Daily Kos Elections

Daily Kos's official elections portal.
  1. Daily Kos Elections weekly open thread

    Emitt Rhodes — “You Should Be Ashamed”

  2. Voting Rights Roundup: Pennsylvania redistricting case could give Democrats much fairer map for 2018

    Leading Off

    Pennsylvania: Pennsylvania's state Supreme Court recently dealt Republican gerrymandering a major setback when it agreed to take jurisdiction over a lawsuit that argues that the state's congressional map is a partisan gerrymander in violation of the state constitution. With Democrats holding a majority on the court, there is a strong chance Pennsylvania could have new congressional districts in time for the 2018 midterms. However, Republicans aren't giving up without a fight.

    Campaign Action

    State Senate President Pro Tempore Joe Scarnati, a Republican, engaged in a desperate attempt to drag things out further by trying to get the case moved to federal court on the grounds that the plaintiffs’ demands would supposedly interfere with the 18th Congressional District special election taking place on March 13. That plan quickly fell apart and rightly so, since the plaintiffs' entire case rests exclusively upon state constitutional grounds and would not impose new districts until the November 2018 elections.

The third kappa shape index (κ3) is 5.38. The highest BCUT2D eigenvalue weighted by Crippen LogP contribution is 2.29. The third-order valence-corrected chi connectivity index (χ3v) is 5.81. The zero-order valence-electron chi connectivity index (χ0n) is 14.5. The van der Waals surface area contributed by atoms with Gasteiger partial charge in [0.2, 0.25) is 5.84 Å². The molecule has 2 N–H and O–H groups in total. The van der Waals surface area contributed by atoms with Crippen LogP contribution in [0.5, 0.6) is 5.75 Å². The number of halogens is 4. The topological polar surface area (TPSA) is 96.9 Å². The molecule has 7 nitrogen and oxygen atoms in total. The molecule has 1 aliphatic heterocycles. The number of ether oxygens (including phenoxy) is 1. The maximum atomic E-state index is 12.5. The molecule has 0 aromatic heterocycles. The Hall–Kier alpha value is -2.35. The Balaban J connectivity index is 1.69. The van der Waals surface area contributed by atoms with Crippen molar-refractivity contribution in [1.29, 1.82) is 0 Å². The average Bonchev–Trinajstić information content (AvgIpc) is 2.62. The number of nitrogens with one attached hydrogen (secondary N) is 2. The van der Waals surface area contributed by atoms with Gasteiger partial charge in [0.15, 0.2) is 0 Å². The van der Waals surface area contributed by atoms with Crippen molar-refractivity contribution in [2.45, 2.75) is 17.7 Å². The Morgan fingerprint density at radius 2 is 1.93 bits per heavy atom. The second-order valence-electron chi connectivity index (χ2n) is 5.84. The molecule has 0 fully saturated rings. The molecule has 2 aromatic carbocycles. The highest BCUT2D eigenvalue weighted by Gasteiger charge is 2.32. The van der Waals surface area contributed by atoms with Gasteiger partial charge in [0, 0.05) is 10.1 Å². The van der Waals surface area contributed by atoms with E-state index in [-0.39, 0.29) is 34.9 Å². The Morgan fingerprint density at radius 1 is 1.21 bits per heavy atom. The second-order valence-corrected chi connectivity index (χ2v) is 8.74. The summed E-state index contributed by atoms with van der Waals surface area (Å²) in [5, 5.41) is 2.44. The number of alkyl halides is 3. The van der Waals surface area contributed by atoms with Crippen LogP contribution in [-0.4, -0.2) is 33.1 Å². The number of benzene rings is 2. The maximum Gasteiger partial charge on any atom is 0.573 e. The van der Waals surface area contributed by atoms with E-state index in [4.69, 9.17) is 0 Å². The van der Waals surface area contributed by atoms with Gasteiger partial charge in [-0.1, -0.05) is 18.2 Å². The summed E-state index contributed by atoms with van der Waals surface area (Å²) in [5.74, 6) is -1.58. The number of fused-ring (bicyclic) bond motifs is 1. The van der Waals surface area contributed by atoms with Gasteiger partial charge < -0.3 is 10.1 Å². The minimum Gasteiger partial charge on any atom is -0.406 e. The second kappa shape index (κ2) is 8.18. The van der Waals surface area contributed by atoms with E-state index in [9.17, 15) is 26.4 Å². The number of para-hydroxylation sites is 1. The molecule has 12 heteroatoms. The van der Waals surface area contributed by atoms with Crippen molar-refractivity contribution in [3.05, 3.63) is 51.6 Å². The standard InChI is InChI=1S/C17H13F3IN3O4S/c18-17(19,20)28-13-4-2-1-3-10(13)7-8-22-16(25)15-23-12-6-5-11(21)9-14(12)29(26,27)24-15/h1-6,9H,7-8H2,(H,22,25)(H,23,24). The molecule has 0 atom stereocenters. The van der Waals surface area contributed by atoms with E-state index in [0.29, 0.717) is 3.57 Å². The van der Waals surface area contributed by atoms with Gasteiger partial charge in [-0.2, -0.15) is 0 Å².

Moving the case to federal court likely would have delayed its resolution until after the U.S. Supreme Court rules in the landmark Whitford v. Gill case over partisan gerrymandering in Wisconsin, which may not happen until June. That would have left Pennsylvania with too little time to produce a new map for 2018. But with the matter back in state court, an appellate-level court will conduct a trial starting Dec. 11 and has until no later than Dec. 31 to report its findings and conclusions to the state Supreme Court, which is seeking to expedite the case so that it can conclude in time for the midterm elections.

    Although this state-level lawsuit stands by far the best chance of success, it isn't the only one targeting the Pennsylvania GOP's congressional map. There are now two federal lawsuits challenging the GOP's district lines, though they're each making different arguments. The first case was filed in early October, and in an unusual move, plaintiffs there have argued that the map's partisanship violates the Constitution's Elections Clause, something the Supreme Court has never before ruled on. That case is nonetheless slated to proceed to trial on Dec. 5.

    The second federal lawsuit was just filed on Nov. 9 and relies more on a Whitford-style claim that excessive partisanship violates the First and 14th Amendments. Although this reasoning has yet to persuade swing Justice Anthony Kennedy, it's on much firmer ground given past precedent and Kennedy's own opinions. Nevertheless, both of these federal cases could end up becoming moot, since the state-level case will likely reach a resolution much sooner. On the whole, Pennsylvania stands a good chance of having fairer districts in 2018.